Thursday, August 3, 2017

Better Planks, plus a Leg and Hip Extension Exercise

Plank continues to be a popular exercise intended to develop the core muscles. The standard practice is to be motionless in the plank position for as long as possible, even minutes at a time. The world record is 8 hours! WHY? Humans are not statues, and one the most important principles in exercise is 'specificity'. The way you train is tends to be the way your body adapts. Training with heavy weights improves strength, training with fast movements improves speed, training with full range of motion improves mobility. And training to not move improves... what?

Holding stability in the midsection is useful though. The core is what connects the arms and hands to the legs and feet, and commonly in sports and general life, forces get transmitted from one set to the other through the core. To work on core stability more realistically, I suggest changing how the midsection is stressed while holding your plank position. Here are some plank variations help with that.



High Plank
First, two definitions. The original plank(High Plank) is done with the hands on the ground, directly below the shoulders. The ideal is to have a straight line from the head, done the back, and through the legs(like a plank of wood).







Forearm Plank
The newer version is to have the forearms on the ground(Forearm Plank). I presume that the only reason for this is because it's easier, and therefore can be held longer. Since the goal here is to offer more challenging planks, the forearm plank will be mostly ignored.







Here is the Three Corner Plank. From a high plank position, lift one extremity off the ground for a second or two, put it down, then do another. Eg. left leg, right leg, left arm, right arm, repeat.Try to keep the body still, but some movement is perfectly OK. Start with feet only if you can't support yourself on one arm. Touching the hand to the shoulder is just a way to get a nice rhythm and define a rep. The uneven support from having one leg or one arm off the ground introduces diagonal forces through the torso, requiring the core to resist twisting as well as bending. The Three Corner Plank has a lot in common with the Bird Dog exercise often used for lower spine therapy.
Three Corner Plank
The next way to add a dynamic challenge to go up and down from Forearm Plank to High Plank. This adds the upper body challenge of raising and lowering your weight, together with avoiding twisting.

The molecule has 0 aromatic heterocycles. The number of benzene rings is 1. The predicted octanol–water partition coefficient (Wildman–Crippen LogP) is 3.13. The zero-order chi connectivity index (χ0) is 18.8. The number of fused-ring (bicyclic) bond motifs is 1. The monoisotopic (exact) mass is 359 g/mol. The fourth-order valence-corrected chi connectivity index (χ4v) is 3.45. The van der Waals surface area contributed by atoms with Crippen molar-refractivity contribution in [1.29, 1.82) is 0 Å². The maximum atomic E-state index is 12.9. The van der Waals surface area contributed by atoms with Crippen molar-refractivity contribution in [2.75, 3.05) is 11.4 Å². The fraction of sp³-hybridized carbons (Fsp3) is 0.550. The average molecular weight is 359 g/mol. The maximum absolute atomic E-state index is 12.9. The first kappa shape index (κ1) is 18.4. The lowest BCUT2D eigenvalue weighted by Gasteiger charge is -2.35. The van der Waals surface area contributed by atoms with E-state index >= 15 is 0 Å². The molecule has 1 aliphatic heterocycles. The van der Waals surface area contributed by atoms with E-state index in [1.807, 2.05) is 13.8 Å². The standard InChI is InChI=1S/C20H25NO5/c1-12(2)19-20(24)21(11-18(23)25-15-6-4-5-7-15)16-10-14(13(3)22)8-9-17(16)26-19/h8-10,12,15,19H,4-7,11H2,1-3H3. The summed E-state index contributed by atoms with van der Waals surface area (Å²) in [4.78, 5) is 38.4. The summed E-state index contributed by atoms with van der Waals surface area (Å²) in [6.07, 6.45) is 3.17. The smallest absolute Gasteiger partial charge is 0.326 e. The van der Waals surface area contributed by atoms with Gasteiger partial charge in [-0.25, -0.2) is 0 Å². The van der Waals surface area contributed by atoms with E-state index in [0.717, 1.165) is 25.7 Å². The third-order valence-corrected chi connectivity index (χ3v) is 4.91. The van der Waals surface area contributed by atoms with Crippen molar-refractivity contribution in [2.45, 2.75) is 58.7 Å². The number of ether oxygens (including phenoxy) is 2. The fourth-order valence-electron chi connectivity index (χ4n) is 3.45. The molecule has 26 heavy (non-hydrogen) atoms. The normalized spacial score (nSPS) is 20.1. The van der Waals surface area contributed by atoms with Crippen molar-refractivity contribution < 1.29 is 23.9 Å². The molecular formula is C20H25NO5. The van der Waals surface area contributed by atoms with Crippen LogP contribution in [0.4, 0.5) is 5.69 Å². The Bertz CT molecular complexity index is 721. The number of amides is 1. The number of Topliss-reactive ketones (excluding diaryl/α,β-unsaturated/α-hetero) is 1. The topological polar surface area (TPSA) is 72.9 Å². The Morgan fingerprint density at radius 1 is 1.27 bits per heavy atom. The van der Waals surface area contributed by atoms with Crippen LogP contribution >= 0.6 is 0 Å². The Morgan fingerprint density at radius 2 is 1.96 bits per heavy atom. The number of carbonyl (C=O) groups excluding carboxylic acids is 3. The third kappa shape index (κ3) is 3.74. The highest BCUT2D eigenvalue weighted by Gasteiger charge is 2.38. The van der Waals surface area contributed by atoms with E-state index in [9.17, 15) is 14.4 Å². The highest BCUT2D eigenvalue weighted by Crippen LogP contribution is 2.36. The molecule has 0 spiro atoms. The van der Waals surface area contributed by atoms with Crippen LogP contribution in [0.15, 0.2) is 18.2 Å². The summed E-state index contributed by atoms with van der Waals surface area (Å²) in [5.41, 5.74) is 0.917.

Side Plank
Turning sideways builds strength to resist lateral bending(Side Plank).









A very good sequence can be built by combining Forearm, High, and Side Planks. Start with forearms on the ground, raise yourself to High Plank, turn in one direction to Side Plank, turn back to High Plank, turn to do Side Plank on the other side, return to High Plank, down to Forearm Plank, repeat. The movement should be done slowly with control, working to keep the torso steady throughout.

Side Plank
Finally, here's an example where a plank is the foundation for lifting a weight(Plank Row). The support can be varied in height to change to degree of core engagement, and of course the size of the weight can be varied. There is a strong force couple between pulling with one arm while pushing with the other, which will be strongly felt in the midsection. Unlike many 'combo' exercises though, the amount that can be lifted isn't much less than a better supported version of the row. That means that the muscles rowing still get stressed, and at the same time a lot of other muscles are worked and trained to work together.


The last word on planks- The standard, static plank can be improved by varying the forces and angles through the body while keeping the torso steady. Technically, this makes the plank isometric but not isotonic. That said, it is still not an important exercise in my opinion. The same concepts of transmitting force from the upper to the lower parts of the body through a stable center are present in many exercises which are also better for building strength and increasing your capacity to move.


The Resistance Band Run(or Walk) in Place is an exercise to build endurance and strength in your legs for driving the body forward or upwards. I use it as one part of a High Intensity Interval Training routine because it also gets your heart and lungs working hard, and it works better timed than done for reps.

Resistance Band Run
Use a few sets of very sturdy resistance bands anchored at one end, with the other around your waist. Sprint(or walk) forward, walk in place, then walk back a little, but keep the tension high. Repeat... A wide stance will challenge your stability more, and develop the muscles and motor skills required.
Many sports require short bursts of movement on your feet, and this will build your capacity for them. Lateral movement can also be included, there just wasn't room to show that on the sidewalk.